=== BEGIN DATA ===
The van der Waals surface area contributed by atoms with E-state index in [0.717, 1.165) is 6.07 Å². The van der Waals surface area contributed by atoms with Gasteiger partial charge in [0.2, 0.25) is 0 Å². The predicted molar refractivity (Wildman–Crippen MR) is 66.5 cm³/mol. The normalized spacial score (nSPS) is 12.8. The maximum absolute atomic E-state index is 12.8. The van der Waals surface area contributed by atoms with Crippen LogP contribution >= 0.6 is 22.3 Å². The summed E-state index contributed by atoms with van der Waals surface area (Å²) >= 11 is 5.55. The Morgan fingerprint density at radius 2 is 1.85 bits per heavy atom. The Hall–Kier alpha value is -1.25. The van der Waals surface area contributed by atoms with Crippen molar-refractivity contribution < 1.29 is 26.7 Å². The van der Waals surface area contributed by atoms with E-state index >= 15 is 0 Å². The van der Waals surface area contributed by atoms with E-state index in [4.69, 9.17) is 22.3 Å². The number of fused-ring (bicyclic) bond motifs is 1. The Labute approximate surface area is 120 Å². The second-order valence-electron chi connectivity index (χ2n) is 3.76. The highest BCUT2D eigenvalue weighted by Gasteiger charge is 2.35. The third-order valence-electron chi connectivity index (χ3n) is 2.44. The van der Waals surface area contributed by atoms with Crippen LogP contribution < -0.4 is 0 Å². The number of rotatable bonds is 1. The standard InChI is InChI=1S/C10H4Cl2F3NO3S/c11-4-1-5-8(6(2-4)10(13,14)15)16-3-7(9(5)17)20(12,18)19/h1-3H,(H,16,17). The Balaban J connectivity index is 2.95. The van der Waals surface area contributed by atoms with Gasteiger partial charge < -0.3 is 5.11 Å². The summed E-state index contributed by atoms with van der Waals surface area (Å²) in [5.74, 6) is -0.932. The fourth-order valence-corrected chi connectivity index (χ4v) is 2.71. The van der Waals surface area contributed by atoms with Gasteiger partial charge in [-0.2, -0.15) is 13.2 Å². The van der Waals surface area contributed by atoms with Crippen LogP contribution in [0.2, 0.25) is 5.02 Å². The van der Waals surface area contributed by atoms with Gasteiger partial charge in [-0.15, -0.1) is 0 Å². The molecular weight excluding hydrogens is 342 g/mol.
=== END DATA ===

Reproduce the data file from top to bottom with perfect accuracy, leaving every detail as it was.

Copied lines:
The van der Waals surface area contributed by atoms with E-state index in [0.717, 1.165) is 6.07 Å². The van der Waals surface area contributed by atoms with Gasteiger partial charge in [0.2, 0.25) is 0 Å². The predicted molar refractivity (Wildman–Crippen MR) is 66.5 cm³/mol. The normalized spacial score (nSPS) is 12.8. The maximum absolute atomic E-state index is 12.8. The van der Waals surface area contributed by atoms with Crippen LogP contribution >= 0.6 is 22.3 Å². The summed E-state index contributed by atoms with van der Waals surface area (Å²) >= 11 is 5.55. The Morgan fingerprint density at radius 2 is 1.85 bits per heavy atom. The Hall–Kier alpha value is -1.25. The van der Waals surface area contributed by atoms with Crippen molar-refractivity contribution < 1.29 is 26.7 Å². The van der Waals surface area contributed by atoms with E-state index >= 15 is 0 Å². The van der Waals surface area contributed by atoms with E-state index in [4.69, 9.17) is 22.3 Å². The number of fused-ring (bicyclic) bond motifs is 1. The Labute approximate surface area is 120 Å². The second-order valence-electron chi connectivity index (χ2n) is 3.76. The highest BCUT2D eigenvalue weighted by Gasteiger charge is 2.35. The third-order valence-electron chi connectivity index (χ3n) is 2.44. The van der Waals surface area contributed by atoms with Crippen LogP contribution < -0.4 is 0 Å². The number of rotatable bonds is 1. The standard InChI is InChI=1S/C10H4Cl2F3NO3S/c11-4-1-5-8(6(2-4)10(13,14)15)16-3-7(9(5)17)20(12,18)19/h1-3H,(H,16,17). The Balaban J connectivity index is 2.95. The van der Waals surface area contributed by atoms with Gasteiger partial charge < -0.3 is 5.11 Å². The summed E-state index contributed by atoms with van der Waals surface area (Å²) in [5.74, 6) is -0.932. The fourth-order valence-corrected chi connectivity index (χ4v) is 2.71. The van der Waals surface area contributed by atoms with Gasteiger partial charge in [-0.2, -0.15) is 13.2 Å². The van der Waals surface area contributed by atoms with Crippen LogP contribution in [0.2, 0.25) is 5.02 Å². The van der Waals surface area contributed by atoms with Gasteiger partial charge in [-0.15, -0.1) is 0 Å². The molecular weight excluding hydrogens is 342 g/mol.